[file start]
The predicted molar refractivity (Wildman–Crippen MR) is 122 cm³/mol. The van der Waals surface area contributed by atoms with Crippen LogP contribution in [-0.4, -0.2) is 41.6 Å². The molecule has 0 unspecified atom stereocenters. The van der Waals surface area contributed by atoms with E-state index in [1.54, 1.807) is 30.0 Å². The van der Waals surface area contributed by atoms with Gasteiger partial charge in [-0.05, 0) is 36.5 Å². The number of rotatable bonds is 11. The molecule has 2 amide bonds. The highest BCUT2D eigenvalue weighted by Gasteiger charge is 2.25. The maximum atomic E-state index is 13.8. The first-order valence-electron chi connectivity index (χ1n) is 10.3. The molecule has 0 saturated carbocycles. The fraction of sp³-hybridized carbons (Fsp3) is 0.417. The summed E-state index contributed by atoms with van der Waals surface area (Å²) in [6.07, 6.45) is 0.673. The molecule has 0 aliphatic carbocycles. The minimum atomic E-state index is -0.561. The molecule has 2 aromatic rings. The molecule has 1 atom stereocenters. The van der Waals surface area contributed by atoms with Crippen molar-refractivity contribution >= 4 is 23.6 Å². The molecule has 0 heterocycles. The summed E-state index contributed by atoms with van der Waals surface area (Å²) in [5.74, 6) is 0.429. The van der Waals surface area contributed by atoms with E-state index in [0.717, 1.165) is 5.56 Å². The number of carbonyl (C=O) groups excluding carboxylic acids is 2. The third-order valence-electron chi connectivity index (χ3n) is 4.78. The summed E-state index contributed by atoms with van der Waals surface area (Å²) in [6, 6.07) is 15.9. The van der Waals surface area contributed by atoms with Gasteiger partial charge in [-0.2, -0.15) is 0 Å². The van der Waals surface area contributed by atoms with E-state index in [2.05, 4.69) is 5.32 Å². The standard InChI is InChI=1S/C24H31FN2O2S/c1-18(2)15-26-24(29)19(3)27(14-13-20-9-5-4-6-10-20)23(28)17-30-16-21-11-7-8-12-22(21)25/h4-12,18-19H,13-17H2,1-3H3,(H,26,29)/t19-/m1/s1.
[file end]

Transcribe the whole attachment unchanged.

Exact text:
The predicted molar refractivity (Wildman–Crippen MR) is 122 cm³/mol. The van der Waals surface area contributed by atoms with Crippen LogP contribution in [-0.4, -0.2) is 41.6 Å². The molecule has 0 unspecified atom stereocenters. The van der Waals surface area contributed by atoms with E-state index in [1.54, 1.807) is 30.0 Å². The van der Waals surface area contributed by atoms with Gasteiger partial charge in [-0.05, 0) is 36.5 Å². The number of rotatable bonds is 11. The molecule has 2 amide bonds. The highest BCUT2D eigenvalue weighted by Gasteiger charge is 2.25. The maximum atomic E-state index is 13.8. The first-order valence-electron chi connectivity index (χ1n) is 10.3. The molecule has 0 saturated carbocycles. The fraction of sp³-hybridized carbons (Fsp3) is 0.417. The summed E-state index contributed by atoms with van der Waals surface area (Å²) in [6.07, 6.45) is 0.673. The molecule has 0 aliphatic carbocycles. The minimum atomic E-state index is -0.561. The molecule has 2 aromatic rings. The molecule has 1 atom stereocenters. The van der Waals surface area contributed by atoms with Crippen molar-refractivity contribution >= 4 is 23.6 Å². The molecule has 0 heterocycles. The summed E-state index contributed by atoms with van der Waals surface area (Å²) in [5.74, 6) is 0.429. The van der Waals surface area contributed by atoms with E-state index in [0.717, 1.165) is 5.56 Å². The number of carbonyl (C=O) groups excluding carboxylic acids is 2. The third-order valence-electron chi connectivity index (χ3n) is 4.78. The summed E-state index contributed by atoms with van der Waals surface area (Å²) in [6, 6.07) is 15.9. The van der Waals surface area contributed by atoms with Gasteiger partial charge in [-0.2, -0.15) is 0 Å². The van der Waals surface area contributed by atoms with E-state index in [2.05, 4.69) is 5.32 Å². The standard InChI is InChI=1S/C24H31FN2O2S/c1-18(2)15-26-24(29)19(3)27(14-13-20-9-5-4-6-10-20)23(28)17-30-16-21-11-7-8-12-22(21)25/h4-12,18-19H,13-17H2,1-3H3,(H,26,29)/t19-/m1/s1.